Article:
Since ancient times the Mayan women have undertaken pilgrimage to the coastal islands of Isla Mujeres (Island of Women) and Cozumel, on Mexico’s Yucatan Peninsula. The voyage is an annual event, embarking by canoe or boat across the crystal clear waters of the Caribbean to reach their island destination. They bring offerings of small dolls, shells, corn and fruit to give up to the Mother Goddess Ix Chel.
Her story is similar to those found in other traditions such as Hanwi, the Lakota Moon Goddess. When Ix Chel was young she ran away with the sun who was her lover. Her Grandfather who was very possessive threw a lightning bolt at her which killed her instantly. For thirteen days and nights hundreds of dragonflies swarmed all over her body, bringing her back to life. Eagerly she reunited with the Sun and shortly after Ix Chel realized that she preferred her independence. One night she chose to silently rise into the sky in the form of a perfect sphere of white light. She has roamed there ever since disappearing once a month when the sun gets too close to her.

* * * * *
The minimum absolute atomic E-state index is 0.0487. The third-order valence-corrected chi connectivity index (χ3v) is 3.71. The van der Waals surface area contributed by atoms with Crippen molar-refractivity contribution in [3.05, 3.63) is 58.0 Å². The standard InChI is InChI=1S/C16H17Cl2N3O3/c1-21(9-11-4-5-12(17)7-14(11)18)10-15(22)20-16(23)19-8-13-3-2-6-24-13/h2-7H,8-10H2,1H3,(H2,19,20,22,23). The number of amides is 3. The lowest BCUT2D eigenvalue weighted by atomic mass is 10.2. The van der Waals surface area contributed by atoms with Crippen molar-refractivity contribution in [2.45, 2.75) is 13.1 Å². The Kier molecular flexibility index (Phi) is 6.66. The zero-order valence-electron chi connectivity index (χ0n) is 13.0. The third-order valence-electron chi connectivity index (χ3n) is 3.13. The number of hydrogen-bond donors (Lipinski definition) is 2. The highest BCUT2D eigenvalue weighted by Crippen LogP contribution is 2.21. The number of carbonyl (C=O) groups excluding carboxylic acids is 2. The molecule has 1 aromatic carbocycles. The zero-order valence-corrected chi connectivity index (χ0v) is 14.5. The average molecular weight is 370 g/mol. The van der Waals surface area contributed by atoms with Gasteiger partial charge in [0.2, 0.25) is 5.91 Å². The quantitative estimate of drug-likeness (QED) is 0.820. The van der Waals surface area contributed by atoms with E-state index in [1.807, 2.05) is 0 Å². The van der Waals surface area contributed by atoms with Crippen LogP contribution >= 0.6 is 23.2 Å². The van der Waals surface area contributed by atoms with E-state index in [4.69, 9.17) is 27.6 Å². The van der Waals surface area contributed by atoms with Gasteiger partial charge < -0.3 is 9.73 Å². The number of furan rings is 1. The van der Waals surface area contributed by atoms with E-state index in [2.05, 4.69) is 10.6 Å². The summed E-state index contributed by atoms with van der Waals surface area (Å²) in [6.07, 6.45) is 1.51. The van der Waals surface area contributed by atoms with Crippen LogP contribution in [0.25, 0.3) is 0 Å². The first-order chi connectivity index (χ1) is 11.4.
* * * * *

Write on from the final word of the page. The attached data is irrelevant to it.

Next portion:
Ix Chel is the Maya Goddess of the Moon, Water, Weaving and Childbirth. She is shown here in three of Her many aspects. Left to right: Chak Chel, the Old Moon Goddess, called the Midwife of Creation; Ix Chel in Her main form as Mother Goddess and Weaver who set the Universe in motion; and the Young Moon Goddess, shown with Her totem animal the rabbit.
Andrea offers a workshop on Moontime Teachings at Arise Festival, 2016